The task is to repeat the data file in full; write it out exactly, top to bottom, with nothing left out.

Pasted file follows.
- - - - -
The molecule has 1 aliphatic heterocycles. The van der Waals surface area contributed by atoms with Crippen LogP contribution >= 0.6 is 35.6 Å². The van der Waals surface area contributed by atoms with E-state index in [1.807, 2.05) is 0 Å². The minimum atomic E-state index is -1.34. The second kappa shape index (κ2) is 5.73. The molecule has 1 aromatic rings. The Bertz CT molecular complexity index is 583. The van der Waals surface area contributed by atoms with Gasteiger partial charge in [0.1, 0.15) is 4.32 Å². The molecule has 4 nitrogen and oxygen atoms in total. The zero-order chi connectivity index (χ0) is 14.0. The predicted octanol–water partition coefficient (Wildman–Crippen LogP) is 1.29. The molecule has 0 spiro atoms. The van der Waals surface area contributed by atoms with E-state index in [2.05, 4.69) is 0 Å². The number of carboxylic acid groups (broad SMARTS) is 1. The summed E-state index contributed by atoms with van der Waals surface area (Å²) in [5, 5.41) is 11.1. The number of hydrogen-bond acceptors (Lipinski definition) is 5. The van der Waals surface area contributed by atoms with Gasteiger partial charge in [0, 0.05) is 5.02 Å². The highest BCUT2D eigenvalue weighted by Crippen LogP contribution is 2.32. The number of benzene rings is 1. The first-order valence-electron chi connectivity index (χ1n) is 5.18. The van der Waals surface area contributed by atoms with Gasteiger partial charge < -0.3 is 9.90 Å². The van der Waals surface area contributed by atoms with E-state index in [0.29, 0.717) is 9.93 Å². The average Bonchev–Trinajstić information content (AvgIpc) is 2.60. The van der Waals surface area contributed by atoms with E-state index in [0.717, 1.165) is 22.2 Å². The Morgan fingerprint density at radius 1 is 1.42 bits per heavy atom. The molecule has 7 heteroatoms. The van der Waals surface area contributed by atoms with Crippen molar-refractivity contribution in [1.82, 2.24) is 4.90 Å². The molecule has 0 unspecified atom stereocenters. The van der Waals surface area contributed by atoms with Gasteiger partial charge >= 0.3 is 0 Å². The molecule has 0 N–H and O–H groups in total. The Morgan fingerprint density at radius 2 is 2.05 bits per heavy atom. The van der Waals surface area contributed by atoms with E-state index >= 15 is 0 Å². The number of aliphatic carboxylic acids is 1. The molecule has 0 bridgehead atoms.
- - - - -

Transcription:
The molecule has 1 aliphatic heterocycles. The van der Waals surface area contributed by atoms with Crippen LogP contribution >= 0.6 is 35.6 Å². The van der Waals surface area contributed by atoms with E-state index in [1.807, 2.05) is 0 Å². The minimum atomic E-state index is -1.34. The second kappa shape index (κ2) is 5.73. The molecule has 1 aromatic rings. The Bertz CT molecular complexity index is 583. The van der Waals surface area contributed by atoms with Gasteiger partial charge in [0.1, 0.15) is 4.32 Å². The molecule has 4 nitrogen and oxygen atoms in total. The zero-order chi connectivity index (χ0) is 14.0. The predicted octanol–water partition coefficient (Wildman–Crippen LogP) is 1.29. The molecule has 0 spiro atoms. The van der Waals surface area contributed by atoms with E-state index in [2.05, 4.69) is 0 Å². The number of carboxylic acid groups (broad SMARTS) is 1. The summed E-state index contributed by atoms with van der Waals surface area (Å²) in [5, 5.41) is 11.1. The number of hydrogen-bond acceptors (Lipinski definition) is 5. The van der Waals surface area contributed by atoms with Gasteiger partial charge in [0, 0.05) is 5.02 Å². The highest BCUT2D eigenvalue weighted by Crippen LogP contribution is 2.32. The number of benzene rings is 1. The first-order valence-electron chi connectivity index (χ1n) is 5.18. The van der Waals surface area contributed by atoms with Gasteiger partial charge < -0.3 is 9.90 Å². The van der Waals surface area contributed by atoms with E-state index in [0.29, 0.717) is 9.93 Å². The average Bonchev–Trinajstić information content (AvgIpc) is 2.60. The van der Waals surface area contributed by atoms with E-state index in [0.717, 1.165) is 22.2 Å². The Morgan fingerprint density at radius 1 is 1.42 bits per heavy atom. The molecule has 7 heteroatoms. The van der Waals surface area contributed by atoms with Crippen molar-refractivity contribution in [1.82, 2.24) is 4.90 Å². The molecule has 0 unspecified atom stereocenters. The van der Waals surface area contributed by atoms with Gasteiger partial charge >= 0.3 is 0 Å². The molecule has 0 N–H and O–H groups in total. The Morgan fingerprint density at radius 2 is 2.05 bits per heavy atom. The van der Waals surface area contributed by atoms with E-state index >= 15 is 0 Å². The number of aliphatic carboxylic acids is 1. The molecule has 0 bridgehead atoms.